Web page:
Posts tagged ‘Lisbon Treaty’
Rarely has the Brussels rentrée occurred in such a muddle of doubt and anticipation. Doubt because the October 2 Irish referendum could kill the Lisbon Treaty for good; anticipation because approval of Lisbon should open up new capabilities for Europe and settle the constitutional uncertainty which has dogged the EU for so many years – and provide some jobs for the boys.
The Irish Times reports that support for a “yes” vote slipped eight points in a recent opinion poll, with 46 per cent in favour, 29 per cent against and 25 per cent don’t knows – and that’s just four weeks before the vote. Irish political leaders have started to raise the tempo of their campaign, but the Swedish prime minister Fredrik Reinfeldt has confirmed that contingency plans are being drawn up to apply the terms of the Nice Treaty in the event of an Irish rejection.
Of course even a “yes“ vote in Ireland is not quite the end of the affair. Germany, Poland or the Czechs could delay ratification well into 2010, raising the hopes of some British Conservative eurosceptics that a victory in a June 2010 general election would allow them to hold a referendum, steer a de-ratification through the Westminster Parliament and so block the treaty. A mouth-watering prospect for constitutional lawyers!
The hero of these eurosceptics is of course Czech President Vaclav Klaus who has so far refused to sign the act of ratification and is determined to be the last to do so. Germany now appears to be on the brink of approval having agreed more national scrutiny of EU legislation. The Polish president has yet to sign.
It’s looking inevitable that the present Commission, which would normally step down on October 31, will be asked to remain in office for some months until the treaty is fully ratified, taking its term beyond the Copenhagen post-Kyoto summit, but at least Barroso should provide continuity into a new college provided that he can secure the approval of the European Parliament on (probably) September 16 following this week’s meetings with the political groups.
I was particularly intrigued to learn that the EP vote on the Commission president would be through secret ballot. A defeat for Barroso would be an interesting test of party loyalty – but I suppose we’d never know who the rebels were.
I see that the EU Council of Ministers has asked the European Commission to deliver an opinion on Iceland’s application to join the EU, just 10 days after Reykjavik submitted its formal request for membership. The Swedish presidency wants the report by the end of the year, and foreign minister Carl Bildt has implied that Iceland’s status as an EEA country could speed the process of the application, in contrast to the slow progress for the Balkan applicants.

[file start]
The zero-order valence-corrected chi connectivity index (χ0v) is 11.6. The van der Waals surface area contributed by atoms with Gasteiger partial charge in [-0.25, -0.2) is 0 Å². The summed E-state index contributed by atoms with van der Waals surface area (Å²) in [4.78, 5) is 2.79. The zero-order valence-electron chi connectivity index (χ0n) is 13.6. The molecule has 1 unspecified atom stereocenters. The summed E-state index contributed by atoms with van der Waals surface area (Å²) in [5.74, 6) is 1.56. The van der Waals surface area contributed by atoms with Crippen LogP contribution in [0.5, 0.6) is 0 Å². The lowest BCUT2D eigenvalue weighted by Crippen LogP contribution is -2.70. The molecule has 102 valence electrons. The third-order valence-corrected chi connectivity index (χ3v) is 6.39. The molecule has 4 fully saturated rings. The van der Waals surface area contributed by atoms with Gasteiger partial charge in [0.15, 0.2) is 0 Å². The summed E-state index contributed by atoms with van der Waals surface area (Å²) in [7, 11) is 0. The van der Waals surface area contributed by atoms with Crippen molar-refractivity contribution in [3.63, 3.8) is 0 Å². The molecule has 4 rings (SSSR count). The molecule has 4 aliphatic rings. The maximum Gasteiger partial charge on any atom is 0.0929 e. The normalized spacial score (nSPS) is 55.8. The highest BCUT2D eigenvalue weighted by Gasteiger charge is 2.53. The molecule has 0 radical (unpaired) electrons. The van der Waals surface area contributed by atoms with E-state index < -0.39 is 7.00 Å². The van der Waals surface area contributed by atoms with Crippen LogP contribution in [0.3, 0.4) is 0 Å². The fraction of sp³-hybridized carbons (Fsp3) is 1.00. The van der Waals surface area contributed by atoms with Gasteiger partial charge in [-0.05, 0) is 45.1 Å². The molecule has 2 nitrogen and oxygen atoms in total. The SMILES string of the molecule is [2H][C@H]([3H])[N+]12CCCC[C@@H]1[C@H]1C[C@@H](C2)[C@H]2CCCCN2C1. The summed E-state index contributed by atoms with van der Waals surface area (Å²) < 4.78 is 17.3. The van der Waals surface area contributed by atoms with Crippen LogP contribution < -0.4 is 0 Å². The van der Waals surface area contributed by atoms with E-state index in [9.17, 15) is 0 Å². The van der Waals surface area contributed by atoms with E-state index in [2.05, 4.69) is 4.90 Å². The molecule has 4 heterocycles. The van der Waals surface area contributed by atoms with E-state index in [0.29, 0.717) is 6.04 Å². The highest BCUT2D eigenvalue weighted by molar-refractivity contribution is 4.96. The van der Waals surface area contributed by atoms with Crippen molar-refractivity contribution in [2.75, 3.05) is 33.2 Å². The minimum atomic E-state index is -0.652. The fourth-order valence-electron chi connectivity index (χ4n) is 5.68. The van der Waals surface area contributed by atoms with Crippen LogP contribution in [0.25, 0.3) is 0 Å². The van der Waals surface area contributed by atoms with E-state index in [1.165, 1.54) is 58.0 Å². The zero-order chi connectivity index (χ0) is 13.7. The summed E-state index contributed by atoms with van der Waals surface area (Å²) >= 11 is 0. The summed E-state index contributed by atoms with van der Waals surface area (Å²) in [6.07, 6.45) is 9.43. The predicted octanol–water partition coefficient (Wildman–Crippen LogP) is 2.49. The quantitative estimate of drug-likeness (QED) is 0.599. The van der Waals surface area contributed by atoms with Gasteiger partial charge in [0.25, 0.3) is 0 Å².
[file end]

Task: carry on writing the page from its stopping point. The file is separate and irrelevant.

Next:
The Icelanders no doubt remain shell-shocked by the collapse of their banking system and the consequent halving in the value of the krona, and crave the stability of the eurozone, but it strikes me that the path to membership may be far from smooth. At the end of the process – say in 2011 – lurks a referendum: by then the mood of the country may have changed.
Fisheries could be a major stumbling block. Seafood accounts for almost half of Iceland’s exports and 10 per cent of its gross domestic product, which is quite something when another chunk of the country’s economy – the banking system – has disintegrated. The cod wars of the 1970s, when Iceland extended its territorial limits to 200 miles and the Royal Navy sent frigates to protect British fishing vessels, showed the depth of national feeling on this issue.
Even now international relations on fisheries policy remain poor. I gather for instance that Iceland has been excluded from negotiations on the management of mackerel stocks in the North Atlantic and has therefore opted out of catch allocations. The country is very concerned to rebuild cod stocks, which is a key economic asset. Stocks may be recovering but there will be intense opposition to surrendering quota to EU fishermen under the common fisheries policy. Just to add to the sensitivities, Iceland still has a whaling industry.
At least the review of the EU common fisheries policy is timely, with signs that ministers have accepted the need for fundamental change (just as well, as many fish stocks in European waters are on the point of collapse – and see Sarkozy’s change of heart). However, the fisheries chapter in the Commission’s Iceland report will be one of the most difficult to compose. Could it be the catalyst for the creation of a new fisheries policy, or will it hark back to the disastrous EU policy which has been pursued since 1973?
Becoming part of the eurozone is the big driver for Iceland, but there could be difficult issues here as well, given the level of Iceland’s public debt (about 100 per cent of gdp). For Iceland to qualify for eurozone membership could be an even greater challenge than is faced by the Baltic states and Hungary.
The vote in the Althing to apply for membership was a close run thing – 33 in favour, 28 against – and it would certainly be wrong to underestimate the negotiating difficulties which lie ahead. If the Irish vote “no” on Lisbon then the prospects for any enlargement would be gloomier still.
Meanwhile Britain’s Conservative shadow foreign secretary William Hague continues to inveigh against Lisbon. But whatever you think of his views, he is a consummate speaker. You may like to savour his recent performance in the House of Commons on the possibility of Tony Blair becoming president of the European Council under a ratified Lisbon Treaty. No wonder Gordon Brown needs a holiday!